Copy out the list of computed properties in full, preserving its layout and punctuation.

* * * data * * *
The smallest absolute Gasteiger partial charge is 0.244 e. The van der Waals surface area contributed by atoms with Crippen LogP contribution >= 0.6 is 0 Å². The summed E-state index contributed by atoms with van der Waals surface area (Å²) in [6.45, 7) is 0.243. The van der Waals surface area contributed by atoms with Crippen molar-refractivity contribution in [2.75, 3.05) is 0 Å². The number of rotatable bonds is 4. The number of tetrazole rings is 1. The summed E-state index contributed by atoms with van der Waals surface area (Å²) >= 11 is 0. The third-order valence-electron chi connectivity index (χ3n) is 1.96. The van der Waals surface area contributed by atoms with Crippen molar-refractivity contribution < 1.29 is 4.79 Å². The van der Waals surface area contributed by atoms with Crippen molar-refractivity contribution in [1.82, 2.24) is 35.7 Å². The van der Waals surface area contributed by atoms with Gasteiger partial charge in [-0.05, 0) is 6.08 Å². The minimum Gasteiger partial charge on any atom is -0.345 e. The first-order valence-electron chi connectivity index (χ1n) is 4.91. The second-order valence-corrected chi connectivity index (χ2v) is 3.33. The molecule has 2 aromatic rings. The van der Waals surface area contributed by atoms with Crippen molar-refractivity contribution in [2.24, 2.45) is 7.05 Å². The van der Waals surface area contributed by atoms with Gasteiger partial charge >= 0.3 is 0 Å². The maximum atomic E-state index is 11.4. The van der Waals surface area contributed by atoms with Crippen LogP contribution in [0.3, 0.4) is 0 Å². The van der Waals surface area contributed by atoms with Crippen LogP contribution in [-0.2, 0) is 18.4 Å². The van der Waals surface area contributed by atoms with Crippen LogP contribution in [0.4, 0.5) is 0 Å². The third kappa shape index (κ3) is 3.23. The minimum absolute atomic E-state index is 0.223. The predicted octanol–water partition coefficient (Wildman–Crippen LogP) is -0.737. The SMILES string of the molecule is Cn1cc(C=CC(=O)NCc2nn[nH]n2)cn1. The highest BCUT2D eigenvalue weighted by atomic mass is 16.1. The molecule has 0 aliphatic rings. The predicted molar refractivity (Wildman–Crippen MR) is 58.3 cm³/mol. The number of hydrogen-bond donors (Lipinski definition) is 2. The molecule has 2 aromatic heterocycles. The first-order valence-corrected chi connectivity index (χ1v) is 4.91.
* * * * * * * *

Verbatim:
The smallest absolute Gasteiger partial charge is 0.244 e. The van der Waals surface area contributed by atoms with Crippen LogP contribution >= 0.6 is 0 Å². The summed E-state index contributed by atoms with van der Waals surface area (Å²) in [6.45, 7) is 0.243. The van der Waals surface area contributed by atoms with Crippen molar-refractivity contribution in [2.75, 3.05) is 0 Å². The number of rotatable bonds is 4. The number of tetrazole rings is 1. The summed E-state index contributed by atoms with van der Waals surface area (Å²) >= 11 is 0. The third-order valence-electron chi connectivity index (χ3n) is 1.96. The van der Waals surface area contributed by atoms with Crippen molar-refractivity contribution < 1.29 is 4.79 Å². The van der Waals surface area contributed by atoms with Crippen molar-refractivity contribution in [1.82, 2.24) is 35.7 Å². The van der Waals surface area contributed by atoms with Gasteiger partial charge in [-0.05, 0) is 6.08 Å². The minimum Gasteiger partial charge on any atom is -0.345 e. The first-order valence-electron chi connectivity index (χ1n) is 4.91. The second-order valence-corrected chi connectivity index (χ2v) is 3.33. The molecule has 2 aromatic rings. The van der Waals surface area contributed by atoms with Crippen molar-refractivity contribution in [2.24, 2.45) is 7.05 Å². The van der Waals surface area contributed by atoms with Gasteiger partial charge >= 0.3 is 0 Å². The maximum atomic E-state index is 11.4. The van der Waals surface area contributed by atoms with Crippen LogP contribution in [0.3, 0.4) is 0 Å². The van der Waals surface area contributed by atoms with Crippen LogP contribution in [-0.2, 0) is 18.4 Å². The van der Waals surface area contributed by atoms with Crippen LogP contribution in [0.4, 0.5) is 0 Å². The third kappa shape index (κ3) is 3.23. The minimum absolute atomic E-state index is 0.223. The predicted octanol–water partition coefficient (Wildman–Crippen LogP) is -0.737. The SMILES string of the molecule is Cn1cc(C=CC(=O)NCc2nn[nH]n2)cn1. The highest BCUT2D eigenvalue weighted by atomic mass is 16.1. The molecule has 0 aliphatic rings. The predicted molar refractivity (Wildman–Crippen MR) is 58.3 cm³/mol. The number of hydrogen-bond donors (Lipinski definition) is 2. The molecule has 2 aromatic heterocycles. The first-order valence-corrected chi connectivity index (χ1v) is 4.91.